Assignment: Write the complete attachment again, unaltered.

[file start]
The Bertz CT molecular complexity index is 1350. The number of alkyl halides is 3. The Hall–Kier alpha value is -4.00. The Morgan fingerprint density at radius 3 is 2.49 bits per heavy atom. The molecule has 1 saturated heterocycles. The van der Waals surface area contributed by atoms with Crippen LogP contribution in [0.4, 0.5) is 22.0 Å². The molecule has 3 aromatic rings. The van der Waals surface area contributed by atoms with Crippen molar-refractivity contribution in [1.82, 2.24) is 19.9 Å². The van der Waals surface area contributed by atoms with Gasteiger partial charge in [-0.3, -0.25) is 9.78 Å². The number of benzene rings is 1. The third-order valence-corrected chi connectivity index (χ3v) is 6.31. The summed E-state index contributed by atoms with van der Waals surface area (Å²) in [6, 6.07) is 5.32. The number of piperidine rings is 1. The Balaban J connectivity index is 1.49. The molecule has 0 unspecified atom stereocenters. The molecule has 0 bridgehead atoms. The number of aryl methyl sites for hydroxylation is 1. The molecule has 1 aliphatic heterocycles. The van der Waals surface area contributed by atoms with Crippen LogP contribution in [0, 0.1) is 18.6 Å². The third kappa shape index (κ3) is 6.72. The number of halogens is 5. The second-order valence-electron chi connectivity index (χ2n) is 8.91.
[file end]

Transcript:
The Bertz CT molecular complexity index is 1350. The number of alkyl halides is 3. The Hall–Kier alpha value is -4.00. The Morgan fingerprint density at radius 3 is 2.49 bits per heavy atom. The molecule has 1 saturated heterocycles. The van der Waals surface area contributed by atoms with Crippen LogP contribution in [0.4, 0.5) is 22.0 Å². The molecule has 3 aromatic rings. The van der Waals surface area contributed by atoms with Crippen molar-refractivity contribution in [1.82, 2.24) is 19.9 Å². The van der Waals surface area contributed by atoms with Gasteiger partial charge in [-0.3, -0.25) is 9.78 Å². The number of benzene rings is 1. The third-order valence-corrected chi connectivity index (χ3v) is 6.31. The summed E-state index contributed by atoms with van der Waals surface area (Å²) in [6, 6.07) is 5.32. The number of piperidine rings is 1. The Balaban J connectivity index is 1.49. The molecule has 0 unspecified atom stereocenters. The molecule has 0 bridgehead atoms. The number of aryl methyl sites for hydroxylation is 1. The molecule has 1 aliphatic heterocycles. The van der Waals surface area contributed by atoms with Crippen LogP contribution in [0, 0.1) is 18.6 Å². The third kappa shape index (κ3) is 6.72. The number of halogens is 5. The second-order valence-electron chi connectivity index (χ2n) is 8.91.